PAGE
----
Updated: Apr 1
A discussion with Mike Kohn, VP of People at Spark Fund on how technology, and specifically AI, is shaping the future of People management
The intelligent enterprise is one that uses people analytics to make data driven decisions. A discussion on how today's leaders should integrate data in decision making. The conversation was led by Ali El-Shayeb, CEO & founder of nugget.ai with Mike Kohn – Head of people operation at Sparkfund, a startup based in DC that focuses on improving access to advanced energy technology through a subscription model.
I’d like to welcome Mike Kohn to this week’s panel on understanding what it takes to become an intelligent enterprise from a people perspective.
Mike, can you give us a short introduction and tell us what you do at Sparkfund.
Thanks Ali! So great to be here! Hi everyone! Like Ali mentioned, my name is Mike Kohn, and I head up the People Operations team at Sparkfund, a start-up based in DC that focuses on improving access to advanced energy technology (think LED lights, HVAC systems, electric vehicle power stations, etc.) through a subscription model. In my role, I get to work on all things in the people space - recruitment; retention; coaching; engagement; total rewards; and diversity, equity and inclusion, among other things. We’ve worked hard to make data-driven decisions on how we can improve the overall experience of our people and work towards our company objectives and goals.
That’s amazing Mike! We can all agree that, the more you know about your people, the more you can enable them to do their best work. But few organizations actually make an effort to understand their people. How does it work in a startup environment like Sparkfund?
You’re spot on, Ali! And with people being such a critical part of an organization, it’s really important to keep that top of mind.
It’ll certainly vary from organization to organization, but at Sparkfund, we’ve made it one of 3 company-wide goals - building a workplace where people thrive is something that we all take a shared responsibility around. That means setting up metrics and key results that support that goal, and then creating opportunities for everyone at all levels to really make an impact accordingly.
And the best way to understand how people are doing and what they need? It seems common sense, but I would say that it’s a simple conversation - have two-way dialogues about how things are going, both at the company and outside. Sometimes I provide the questions and the prompts to help get that conversation going, but it’s all about sitting down, talking it out, and listening to facilitate that understanding.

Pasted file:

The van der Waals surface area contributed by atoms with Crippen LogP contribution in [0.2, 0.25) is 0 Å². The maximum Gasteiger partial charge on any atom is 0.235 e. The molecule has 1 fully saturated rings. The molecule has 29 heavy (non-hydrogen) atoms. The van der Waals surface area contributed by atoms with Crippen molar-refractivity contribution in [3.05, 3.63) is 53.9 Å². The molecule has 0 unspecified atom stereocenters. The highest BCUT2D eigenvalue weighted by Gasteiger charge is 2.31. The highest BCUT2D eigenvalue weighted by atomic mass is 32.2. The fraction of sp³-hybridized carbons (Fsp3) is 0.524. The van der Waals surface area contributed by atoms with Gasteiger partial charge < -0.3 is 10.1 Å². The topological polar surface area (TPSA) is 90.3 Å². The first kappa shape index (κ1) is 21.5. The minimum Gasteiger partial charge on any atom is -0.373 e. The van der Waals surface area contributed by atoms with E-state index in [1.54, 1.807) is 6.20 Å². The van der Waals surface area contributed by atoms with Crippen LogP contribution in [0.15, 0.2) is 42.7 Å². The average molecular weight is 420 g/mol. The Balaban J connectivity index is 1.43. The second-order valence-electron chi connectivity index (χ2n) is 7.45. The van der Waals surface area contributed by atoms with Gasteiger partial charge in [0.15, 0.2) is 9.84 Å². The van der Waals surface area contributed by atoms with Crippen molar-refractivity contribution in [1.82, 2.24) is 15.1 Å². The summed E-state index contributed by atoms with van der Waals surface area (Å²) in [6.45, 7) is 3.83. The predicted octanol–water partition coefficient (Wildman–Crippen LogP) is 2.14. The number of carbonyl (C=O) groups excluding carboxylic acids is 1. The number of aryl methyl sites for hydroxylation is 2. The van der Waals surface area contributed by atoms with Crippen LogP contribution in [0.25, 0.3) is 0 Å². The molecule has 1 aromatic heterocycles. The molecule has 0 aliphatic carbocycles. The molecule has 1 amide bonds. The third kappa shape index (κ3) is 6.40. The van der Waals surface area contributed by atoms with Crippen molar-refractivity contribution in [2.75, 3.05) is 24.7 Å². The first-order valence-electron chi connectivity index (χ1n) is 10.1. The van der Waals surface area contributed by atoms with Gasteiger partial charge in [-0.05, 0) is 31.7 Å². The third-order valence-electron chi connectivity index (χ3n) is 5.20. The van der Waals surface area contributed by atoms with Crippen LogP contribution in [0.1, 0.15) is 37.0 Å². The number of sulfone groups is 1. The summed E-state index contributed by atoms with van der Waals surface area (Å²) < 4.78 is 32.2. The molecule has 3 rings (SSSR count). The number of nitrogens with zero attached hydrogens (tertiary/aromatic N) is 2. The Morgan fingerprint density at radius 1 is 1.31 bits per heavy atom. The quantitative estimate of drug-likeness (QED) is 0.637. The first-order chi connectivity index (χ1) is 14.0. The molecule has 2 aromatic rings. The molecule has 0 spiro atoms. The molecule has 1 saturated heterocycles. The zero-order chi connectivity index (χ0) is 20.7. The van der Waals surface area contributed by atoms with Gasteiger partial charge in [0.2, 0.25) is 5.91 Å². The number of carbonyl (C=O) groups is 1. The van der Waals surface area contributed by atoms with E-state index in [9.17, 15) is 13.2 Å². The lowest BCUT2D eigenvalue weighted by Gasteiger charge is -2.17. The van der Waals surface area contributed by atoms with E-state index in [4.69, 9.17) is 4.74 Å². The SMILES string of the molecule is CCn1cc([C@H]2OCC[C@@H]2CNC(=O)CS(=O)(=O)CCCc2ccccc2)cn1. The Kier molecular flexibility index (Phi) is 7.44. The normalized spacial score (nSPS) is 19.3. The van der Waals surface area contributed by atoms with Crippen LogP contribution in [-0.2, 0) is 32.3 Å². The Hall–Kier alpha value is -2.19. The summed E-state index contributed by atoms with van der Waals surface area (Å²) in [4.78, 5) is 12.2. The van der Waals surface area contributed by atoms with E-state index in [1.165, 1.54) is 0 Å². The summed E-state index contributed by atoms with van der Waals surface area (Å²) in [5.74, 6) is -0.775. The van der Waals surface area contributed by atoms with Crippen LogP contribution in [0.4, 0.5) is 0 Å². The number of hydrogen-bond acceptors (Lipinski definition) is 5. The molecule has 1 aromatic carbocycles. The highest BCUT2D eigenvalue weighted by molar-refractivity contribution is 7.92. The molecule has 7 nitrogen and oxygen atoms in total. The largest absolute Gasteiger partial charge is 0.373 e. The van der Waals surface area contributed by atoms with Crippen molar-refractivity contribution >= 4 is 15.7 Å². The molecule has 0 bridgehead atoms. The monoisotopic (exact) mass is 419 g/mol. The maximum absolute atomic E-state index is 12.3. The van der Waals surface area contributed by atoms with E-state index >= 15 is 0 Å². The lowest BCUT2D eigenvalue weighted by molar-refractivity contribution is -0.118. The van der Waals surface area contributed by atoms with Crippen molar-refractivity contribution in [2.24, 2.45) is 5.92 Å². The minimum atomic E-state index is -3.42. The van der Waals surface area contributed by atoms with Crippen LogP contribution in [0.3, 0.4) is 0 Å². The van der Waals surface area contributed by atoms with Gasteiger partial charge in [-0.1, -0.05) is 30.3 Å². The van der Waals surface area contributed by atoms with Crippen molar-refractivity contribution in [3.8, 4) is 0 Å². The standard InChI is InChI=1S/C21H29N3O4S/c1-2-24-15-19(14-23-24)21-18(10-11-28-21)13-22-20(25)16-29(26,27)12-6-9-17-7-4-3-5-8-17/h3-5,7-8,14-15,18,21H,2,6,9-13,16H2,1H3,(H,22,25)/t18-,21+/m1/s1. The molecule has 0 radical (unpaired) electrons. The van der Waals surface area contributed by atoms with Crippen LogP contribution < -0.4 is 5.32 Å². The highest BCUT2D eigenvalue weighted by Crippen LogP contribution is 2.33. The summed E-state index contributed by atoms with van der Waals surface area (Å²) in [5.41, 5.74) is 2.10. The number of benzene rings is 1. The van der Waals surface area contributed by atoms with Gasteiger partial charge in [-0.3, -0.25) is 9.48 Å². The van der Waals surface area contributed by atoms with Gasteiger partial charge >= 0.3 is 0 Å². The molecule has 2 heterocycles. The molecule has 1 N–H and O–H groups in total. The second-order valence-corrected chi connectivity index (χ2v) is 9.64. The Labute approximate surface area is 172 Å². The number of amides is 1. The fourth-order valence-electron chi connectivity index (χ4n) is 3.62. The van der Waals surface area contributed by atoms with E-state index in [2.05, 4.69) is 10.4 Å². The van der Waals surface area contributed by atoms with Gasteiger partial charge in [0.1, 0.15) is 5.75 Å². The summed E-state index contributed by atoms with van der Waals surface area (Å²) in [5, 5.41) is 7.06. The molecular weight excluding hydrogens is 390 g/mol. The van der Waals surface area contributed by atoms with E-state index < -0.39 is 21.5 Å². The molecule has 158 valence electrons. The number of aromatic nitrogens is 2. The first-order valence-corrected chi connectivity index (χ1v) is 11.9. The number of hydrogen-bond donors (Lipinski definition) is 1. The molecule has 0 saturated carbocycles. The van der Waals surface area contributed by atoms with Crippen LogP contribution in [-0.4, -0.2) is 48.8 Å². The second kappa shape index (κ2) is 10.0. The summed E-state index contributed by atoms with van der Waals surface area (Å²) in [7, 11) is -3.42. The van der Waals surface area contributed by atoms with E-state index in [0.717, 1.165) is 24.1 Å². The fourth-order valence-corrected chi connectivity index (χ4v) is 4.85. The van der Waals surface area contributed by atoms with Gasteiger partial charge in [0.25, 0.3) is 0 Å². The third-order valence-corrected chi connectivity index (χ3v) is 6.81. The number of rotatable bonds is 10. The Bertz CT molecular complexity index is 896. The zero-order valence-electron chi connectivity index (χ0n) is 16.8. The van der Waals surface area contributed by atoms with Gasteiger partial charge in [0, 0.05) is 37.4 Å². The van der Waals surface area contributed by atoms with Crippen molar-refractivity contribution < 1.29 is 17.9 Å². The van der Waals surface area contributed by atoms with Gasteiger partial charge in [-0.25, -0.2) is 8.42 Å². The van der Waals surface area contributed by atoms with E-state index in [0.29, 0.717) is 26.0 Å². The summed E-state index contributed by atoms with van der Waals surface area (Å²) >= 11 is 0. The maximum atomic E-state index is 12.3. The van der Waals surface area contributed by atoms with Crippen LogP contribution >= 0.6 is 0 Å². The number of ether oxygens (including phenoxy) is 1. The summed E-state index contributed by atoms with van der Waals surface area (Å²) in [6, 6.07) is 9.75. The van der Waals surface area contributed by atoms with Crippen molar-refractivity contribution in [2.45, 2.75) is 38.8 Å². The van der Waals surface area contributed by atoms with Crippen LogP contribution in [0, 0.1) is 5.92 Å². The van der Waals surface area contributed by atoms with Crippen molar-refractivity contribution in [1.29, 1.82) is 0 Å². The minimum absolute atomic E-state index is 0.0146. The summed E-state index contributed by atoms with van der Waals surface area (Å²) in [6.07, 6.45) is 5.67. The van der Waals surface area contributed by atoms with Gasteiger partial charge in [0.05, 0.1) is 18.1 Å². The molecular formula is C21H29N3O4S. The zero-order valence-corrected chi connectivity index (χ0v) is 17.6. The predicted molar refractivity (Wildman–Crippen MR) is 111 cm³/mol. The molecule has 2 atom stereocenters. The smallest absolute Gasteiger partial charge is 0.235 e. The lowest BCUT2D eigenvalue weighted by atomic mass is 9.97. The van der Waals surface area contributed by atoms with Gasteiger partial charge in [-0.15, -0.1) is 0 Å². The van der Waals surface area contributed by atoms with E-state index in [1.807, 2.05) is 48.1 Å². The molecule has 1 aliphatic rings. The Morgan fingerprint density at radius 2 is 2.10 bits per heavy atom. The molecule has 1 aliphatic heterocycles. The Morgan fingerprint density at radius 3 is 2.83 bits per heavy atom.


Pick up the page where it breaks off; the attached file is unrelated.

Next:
It seems that building 1-1 relationships help you foster h4 bonds with your employees that lead to future business success. For a startup this can be manageable, but large enterprises are challenged with unimaginable talent volumes. Are they doomed when it comes to building relationships? What can they learn from the startup world?
That’s something that I reflect on a lot - it’s been much more manageable for me to build relationships in a smaller company quicker than it has been in some of the large enterprises I’ve been a part of in the past!
Being in a large organization or a small one, it’s about intentionality. AI is posed to have a great impact affecting the way we interact. Mark Kohn, VP of People at Spark Fund
...I try and make sure I’ve got a non-recurring 1:1 on my calendar every week, if I can. When I’ve been in larger organizations in the past, I’ve approached it by keeping up with peers and colleagues, and then branching out by thinking of others I could learn from, and then asking those people for recommendations on other people I could talk to. In case tools are helpful, the other thing I’ll throw out there is that I’ve loved using the donut integration on Slack - it’s basically a random pairing mechanism so that you get to meet someone new every time. Whether it’s something informal like that, or something more formal like a mentoring program, building some structure is another chance to enhance relationship building.
On the topic of disruptive tech in the people space, what can technology help us solve here, what’s already been done, and how much further do we have to go?
I think that technology / AI can help take the place of some of the more mundane and routine tasks that we have to do in our worlds. For example, I’ve been excited about streamlining processes through the use of Applicant Tracking Systems or Payroll Systems in my world. And that lets me put my time towards things that are better handled by a person - things that let me focus on the human side of business.
AI can help take the place of some of the more mundane and routine tasks that we have to do in our worlds.And that lets me put my time towards things that are better handled by a person - things that let me focus on the human side of business Mark Kohn, VP of People at Spark Fund
I think there are ways to push the boundaries of streamlining and automating processes - there’s a ton of amazing development that’s out there right now across so many different platforms. I’m excited to see how we can continue to incorporate that into our work!
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